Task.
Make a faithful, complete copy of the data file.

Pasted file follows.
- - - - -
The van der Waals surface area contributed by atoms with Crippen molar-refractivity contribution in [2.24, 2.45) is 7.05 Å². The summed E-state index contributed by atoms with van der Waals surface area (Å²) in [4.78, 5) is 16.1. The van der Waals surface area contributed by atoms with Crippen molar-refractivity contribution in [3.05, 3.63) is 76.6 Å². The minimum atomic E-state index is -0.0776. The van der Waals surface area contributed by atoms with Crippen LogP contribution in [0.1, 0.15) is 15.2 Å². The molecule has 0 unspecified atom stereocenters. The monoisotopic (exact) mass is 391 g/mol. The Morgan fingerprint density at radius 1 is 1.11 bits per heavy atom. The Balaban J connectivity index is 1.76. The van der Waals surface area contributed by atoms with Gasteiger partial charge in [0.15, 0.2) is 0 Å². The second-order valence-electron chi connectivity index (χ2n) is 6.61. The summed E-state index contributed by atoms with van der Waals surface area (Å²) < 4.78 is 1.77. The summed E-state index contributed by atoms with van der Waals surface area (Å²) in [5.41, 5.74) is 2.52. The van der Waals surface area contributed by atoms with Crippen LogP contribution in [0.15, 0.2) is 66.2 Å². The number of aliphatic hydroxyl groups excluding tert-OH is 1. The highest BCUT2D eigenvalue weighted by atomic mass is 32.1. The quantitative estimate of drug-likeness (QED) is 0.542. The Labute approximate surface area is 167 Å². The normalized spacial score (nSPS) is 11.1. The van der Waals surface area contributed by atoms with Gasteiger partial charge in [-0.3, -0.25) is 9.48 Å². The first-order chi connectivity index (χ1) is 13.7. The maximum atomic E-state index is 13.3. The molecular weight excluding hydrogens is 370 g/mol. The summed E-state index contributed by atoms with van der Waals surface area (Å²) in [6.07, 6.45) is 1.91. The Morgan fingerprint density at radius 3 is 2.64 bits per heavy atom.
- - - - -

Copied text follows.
The van der Waals surface area contributed by atoms with Crippen molar-refractivity contribution in [2.24, 2.45) is 7.05 Å². The summed E-state index contributed by atoms with van der Waals surface area (Å²) in [4.78, 5) is 16.1. The van der Waals surface area contributed by atoms with Crippen molar-refractivity contribution in [3.05, 3.63) is 76.6 Å². The minimum atomic E-state index is -0.0776. The van der Waals surface area contributed by atoms with Crippen LogP contribution in [0.1, 0.15) is 15.2 Å². The molecule has 0 unspecified atom stereocenters. The monoisotopic (exact) mass is 391 g/mol. The Morgan fingerprint density at radius 1 is 1.11 bits per heavy atom. The Balaban J connectivity index is 1.76. The van der Waals surface area contributed by atoms with Gasteiger partial charge in [0.15, 0.2) is 0 Å². The second-order valence-electron chi connectivity index (χ2n) is 6.61. The summed E-state index contributed by atoms with van der Waals surface area (Å²) < 4.78 is 1.77. The summed E-state index contributed by atoms with van der Waals surface area (Å²) in [5.41, 5.74) is 2.52. The van der Waals surface area contributed by atoms with Crippen LogP contribution in [0.15, 0.2) is 66.2 Å². The number of aliphatic hydroxyl groups excluding tert-OH is 1. The highest BCUT2D eigenvalue weighted by atomic mass is 32.1. The quantitative estimate of drug-likeness (QED) is 0.542. The Labute approximate surface area is 167 Å². The normalized spacial score (nSPS) is 11.1. The van der Waals surface area contributed by atoms with Gasteiger partial charge in [-0.3, -0.25) is 9.48 Å². The first-order chi connectivity index (χ1) is 13.7. The maximum atomic E-state index is 13.3. The molecular weight excluding hydrogens is 370 g/mol. The summed E-state index contributed by atoms with van der Waals surface area (Å²) in [6.07, 6.45) is 1.91. The Morgan fingerprint density at radius 3 is 2.64 bits per heavy atom.